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Chapter 1

Chapter 2

Chapter 3

Chapter 4

Chapter 5

Chapter 6

Chapter 7

Chapter 8

Chapter 9

Chapter 10

Chapter 11

Chapter 12

Chapter 13

Chapter 14




Part I: From Kosice to Paris and Montreal

Part II: O, Canada

















Volume 18

Emery Gregus

Occupation and Liberation 1944-1945
Aftermath: The Postwar Years

published by the
Concordia University Chair in Canadian Jewish Studies
Copyright Emery Gregus, 2002


Key Words

Kassa (Kosice): Czechoslovakia; Hungary; Budapest; Pecs; Arrow Cross; Jewish labour battalions; Don River Curve; Admiral Horthy; Allied bombing raids; liberation by Red Army; Communist regime and takeover of Czechoslovakia; Bratislava; Vienna; Paris; Montreal, Canada.


Author was born on August 7, 1922. His testimony covers the period of March, 1944 to February, 1945--from the occupation of Hungary by the German military forces to the liberation of Hungary by the Russian Army. Summarizes the measures imposed on the Jewish population of Hungary since the onset of the war. Describes the various means taken by family members to cope with the restrictive edicts aimed at Jews. Reveals the fate of family and friends in the ensuing months. As part of a labour battalion, his brother is sent to the eastern front where he is captured by the Russians and succumbs--as later revealed to author by witnesses. Futile attempt by prominent Jews and local Rabbi to have the Catholic bishop intervene on their behalf. Brother sends a man to accompany the author to Budapest, where some family have sought to avoid the ghetto by leading clandestine lives in the city. With the help of friends, he attains false identity papers. Gives detailed account of the months spent in avoiding arrest and his constant need to change domiciles in order to escape capture. Witnesses the Allied bombing missions over Budapest. Acknowledges the assistance he receives from Christian friends. Spends days wandering about the city, fearful of being recognized. Describes the liberation by the Red Army soldiers, and the conditions of war-torn Budapest. Records his personal response to the loss of his family. Concludes section with "Epilogue" expressing his sense of responsibility as a survivor to tell his story.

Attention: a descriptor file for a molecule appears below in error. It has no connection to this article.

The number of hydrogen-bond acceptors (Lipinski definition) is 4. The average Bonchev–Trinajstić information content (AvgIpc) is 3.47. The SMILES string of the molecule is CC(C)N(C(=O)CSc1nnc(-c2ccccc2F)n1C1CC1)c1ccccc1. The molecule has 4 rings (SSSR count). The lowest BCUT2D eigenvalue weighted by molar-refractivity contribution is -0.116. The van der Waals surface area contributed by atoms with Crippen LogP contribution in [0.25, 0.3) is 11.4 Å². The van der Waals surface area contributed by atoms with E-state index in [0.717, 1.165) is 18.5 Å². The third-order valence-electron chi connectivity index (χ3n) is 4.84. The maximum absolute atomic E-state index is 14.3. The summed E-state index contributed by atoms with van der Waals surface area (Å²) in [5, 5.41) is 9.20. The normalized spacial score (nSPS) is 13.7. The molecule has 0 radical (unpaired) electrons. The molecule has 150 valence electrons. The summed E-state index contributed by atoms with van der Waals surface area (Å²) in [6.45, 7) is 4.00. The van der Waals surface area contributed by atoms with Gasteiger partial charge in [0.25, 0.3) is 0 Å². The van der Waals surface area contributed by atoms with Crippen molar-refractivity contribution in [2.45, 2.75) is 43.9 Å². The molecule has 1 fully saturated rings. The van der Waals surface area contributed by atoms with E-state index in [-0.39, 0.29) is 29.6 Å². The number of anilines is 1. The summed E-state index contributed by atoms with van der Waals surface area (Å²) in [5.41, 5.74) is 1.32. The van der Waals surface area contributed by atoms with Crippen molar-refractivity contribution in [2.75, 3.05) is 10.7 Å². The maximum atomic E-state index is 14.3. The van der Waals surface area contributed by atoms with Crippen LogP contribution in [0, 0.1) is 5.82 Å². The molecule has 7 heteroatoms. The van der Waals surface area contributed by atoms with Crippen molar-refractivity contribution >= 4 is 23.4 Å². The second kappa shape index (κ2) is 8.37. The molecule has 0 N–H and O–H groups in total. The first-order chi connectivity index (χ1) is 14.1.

Examines the reasons that prompted emigration from Czechosolakia and Europe. Describes life under the Communist regime and the special relationship with Israel. Notes the difficulties imposed by the regime on those who decided to leave the country. He and his wife leave for Bratislava by train, then travel on to Vienna where they remain for several days, then proceed on to Paris. Describes their conditions and the cultural scene of the city. Wife works as seamstress. After two years in Paris they obtain immigration papers to Canada and arrive in August, 1951. Travel to Montreal where relatives had already settled. Describes the employment hardships and his work in an optical firm. Birth of children and raising family. Opens optical shop which he maintains for many years until his retirement. Concludes with a thoughtful reminiscence on his past experiences and finally assesses life as a mystery.


I wish to thank my niece Leah Ben Zvi for her idea of a translation from the original Hungarian tapes into English, which she initiated without my knowledge, and to my daughter Vivian, who put in so much effort to elaborate on and finish the translation of the manuscript.

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